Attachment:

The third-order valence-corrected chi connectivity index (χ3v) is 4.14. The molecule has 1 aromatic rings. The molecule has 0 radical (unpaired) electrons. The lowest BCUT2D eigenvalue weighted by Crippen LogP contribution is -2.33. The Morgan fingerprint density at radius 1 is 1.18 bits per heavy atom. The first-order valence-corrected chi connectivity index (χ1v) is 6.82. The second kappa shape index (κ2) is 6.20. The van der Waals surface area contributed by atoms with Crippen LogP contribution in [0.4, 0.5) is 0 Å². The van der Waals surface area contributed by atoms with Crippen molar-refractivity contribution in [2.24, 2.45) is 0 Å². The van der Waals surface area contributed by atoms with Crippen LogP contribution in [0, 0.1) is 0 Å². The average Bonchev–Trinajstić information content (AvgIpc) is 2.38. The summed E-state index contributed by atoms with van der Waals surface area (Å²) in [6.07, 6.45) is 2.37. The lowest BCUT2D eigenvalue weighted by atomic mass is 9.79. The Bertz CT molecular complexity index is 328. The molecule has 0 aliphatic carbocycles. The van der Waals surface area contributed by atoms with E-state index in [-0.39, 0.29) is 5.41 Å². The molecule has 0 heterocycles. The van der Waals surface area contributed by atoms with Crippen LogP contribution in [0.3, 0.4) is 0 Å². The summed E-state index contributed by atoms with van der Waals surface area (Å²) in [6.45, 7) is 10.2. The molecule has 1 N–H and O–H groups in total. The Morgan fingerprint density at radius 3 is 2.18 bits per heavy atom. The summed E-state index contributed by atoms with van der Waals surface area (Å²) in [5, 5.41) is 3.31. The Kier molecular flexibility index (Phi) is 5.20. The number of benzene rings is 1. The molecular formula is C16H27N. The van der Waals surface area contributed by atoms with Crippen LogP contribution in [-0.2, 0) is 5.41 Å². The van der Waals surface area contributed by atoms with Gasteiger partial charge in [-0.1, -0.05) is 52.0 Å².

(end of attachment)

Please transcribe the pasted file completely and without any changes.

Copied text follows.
The third-order valence-corrected chi connectivity index (χ3v) is 4.14. The molecule has 1 aromatic rings. The molecule has 0 radical (unpaired) electrons. The lowest BCUT2D eigenvalue weighted by Crippen LogP contribution is -2.33. The Morgan fingerprint density at radius 1 is 1.18 bits per heavy atom. The first-order valence-corrected chi connectivity index (χ1v) is 6.82. The second kappa shape index (κ2) is 6.20. The van der Waals surface area contributed by atoms with Crippen LogP contribution in [0.4, 0.5) is 0 Å². The van der Waals surface area contributed by atoms with Crippen molar-refractivity contribution in [2.24, 2.45) is 0 Å². The van der Waals surface area contributed by atoms with Crippen LogP contribution in [0, 0.1) is 0 Å². The average Bonchev–Trinajstić information content (AvgIpc) is 2.38. The summed E-state index contributed by atoms with van der Waals surface area (Å²) in [6.07, 6.45) is 2.37. The lowest BCUT2D eigenvalue weighted by atomic mass is 9.79. The Bertz CT molecular complexity index is 328. The molecule has 0 aliphatic carbocycles. The van der Waals surface area contributed by atoms with E-state index in [-0.39, 0.29) is 5.41 Å². The molecule has 0 heterocycles. The van der Waals surface area contributed by atoms with Crippen LogP contribution in [0.3, 0.4) is 0 Å². The summed E-state index contributed by atoms with van der Waals surface area (Å²) in [6.45, 7) is 10.2. The molecule has 1 N–H and O–H groups in total. The Morgan fingerprint density at radius 3 is 2.18 bits per heavy atom. The summed E-state index contributed by atoms with van der Waals surface area (Å²) in [5, 5.41) is 3.31. The Kier molecular flexibility index (Phi) is 5.20. The number of benzene rings is 1. The molecular formula is C16H27N. The van der Waals surface area contributed by atoms with Crippen LogP contribution in [-0.2, 0) is 5.41 Å². The van der Waals surface area contributed by atoms with Gasteiger partial charge in [-0.1, -0.05) is 52.0 Å².